New CNO Veronica Martin shows individuals that they count with her
As Veronica Martin knows well, establishing relationships is a major part of being an effective leader, which may be why she’s been so successful just six months into her new position.
“It’s important when you go into a new organization to get into the hearts of the staff and to build relationships with direct reports and peers,” says Martin, vice president and chief nursing officer at Johns Hopkins All Children’s Hospital in St. Petersburg, FL. “It’s very important to me to have close connections with the staff and to be an approachable leader they’re proud to have.”
To achieve that, Martin makes a point to be around the nurses, not just in her office, hearing their voices about work-related issues. Recently she had the opportunity to award a staff member her 35-year work anniversary pin. Rather than having a director make the presentation, Martin wanted to congratulate the nurse personally and celebrate her achievement. “It lets them see I care about them,” she explains. “They’re people first and employees second.”
Martin came to All Children’s in September 2015 with more than 20 years of nursing experience. Previously she worked in leadership positions at Shriners Hospital/Health System, WellStar Cobb Hospital in Georgia, and at Tampa General Hospital, among others.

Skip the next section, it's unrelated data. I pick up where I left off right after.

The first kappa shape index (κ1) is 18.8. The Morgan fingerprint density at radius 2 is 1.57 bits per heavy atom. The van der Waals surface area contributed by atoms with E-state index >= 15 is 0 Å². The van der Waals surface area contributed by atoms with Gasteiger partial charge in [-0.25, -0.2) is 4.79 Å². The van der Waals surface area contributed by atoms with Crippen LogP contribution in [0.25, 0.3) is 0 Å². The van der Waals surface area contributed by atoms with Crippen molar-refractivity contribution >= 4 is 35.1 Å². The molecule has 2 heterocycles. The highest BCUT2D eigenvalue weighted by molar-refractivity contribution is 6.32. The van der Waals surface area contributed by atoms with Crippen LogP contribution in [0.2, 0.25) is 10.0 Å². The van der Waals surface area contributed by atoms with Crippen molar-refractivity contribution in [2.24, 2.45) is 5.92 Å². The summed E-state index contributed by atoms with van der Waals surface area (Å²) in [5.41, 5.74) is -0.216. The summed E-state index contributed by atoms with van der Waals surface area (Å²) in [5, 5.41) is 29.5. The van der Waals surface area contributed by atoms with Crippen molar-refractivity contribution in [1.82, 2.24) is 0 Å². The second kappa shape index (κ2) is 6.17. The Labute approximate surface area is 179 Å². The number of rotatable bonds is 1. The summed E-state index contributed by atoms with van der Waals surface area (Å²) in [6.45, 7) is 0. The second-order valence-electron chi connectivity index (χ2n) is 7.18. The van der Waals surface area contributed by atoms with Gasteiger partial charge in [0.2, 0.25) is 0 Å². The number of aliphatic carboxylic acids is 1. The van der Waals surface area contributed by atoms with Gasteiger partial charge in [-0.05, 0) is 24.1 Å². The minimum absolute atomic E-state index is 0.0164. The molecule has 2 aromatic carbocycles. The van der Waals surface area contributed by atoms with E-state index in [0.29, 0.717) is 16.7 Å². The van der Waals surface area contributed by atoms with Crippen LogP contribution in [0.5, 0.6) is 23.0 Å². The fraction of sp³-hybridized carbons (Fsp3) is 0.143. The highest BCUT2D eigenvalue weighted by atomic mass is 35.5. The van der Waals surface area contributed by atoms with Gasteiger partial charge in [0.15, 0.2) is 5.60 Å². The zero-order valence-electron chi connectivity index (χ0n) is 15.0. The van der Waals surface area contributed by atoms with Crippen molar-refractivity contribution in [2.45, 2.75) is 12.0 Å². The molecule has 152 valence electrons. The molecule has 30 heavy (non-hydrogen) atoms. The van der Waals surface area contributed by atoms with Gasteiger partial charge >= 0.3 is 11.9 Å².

“Veronica is such a compassionate person who always keeps the patients and families at the core of how she approaches everything,” says Roberta Alessi, vice president and chief operating officer at All Children’s Hospital. “She takes a multidisciplinary approach to improve care, partnering with physicians, advance practice providers, nurses, and all ancillary and supportive staff. She is a mentor and role model and is respected by all.”
“She takes a multidisciplinary approach to improve care, partnering with physicians, advance practice providers, nurses, and all ancillary and supportive staff. She is a mentor and role model and is respected by all.”
— Roberta Alessi
Martin is particularly pleased to return to pediatrics. After speaking at a recent fundraising event, she was approached by a former patient—10 years old—who had just finished chemotherapy treatment. “She raved about our wonderful nursing staff,” Martin says. “That reminded me that we make a difference in the lives of so many patients and families.”
One of Martin’s goals for the hospital is to earn Magnet Recognition from the American
Nurses Credentialing Center, the most esteemed distinction an organization can receive for excellence in nursing. Being a Magnet hospital speaks to the facility’s leadership, quality care, commitment to safety, and professional practice of nursing.
“In my role as chief nursing officer, I’m fostering an environment that supports those things,” Martin says. “My responsibility is to develop future leaders, encouraging and motivating them, so they can function at their full potential.”
Photo by Allyn DiVito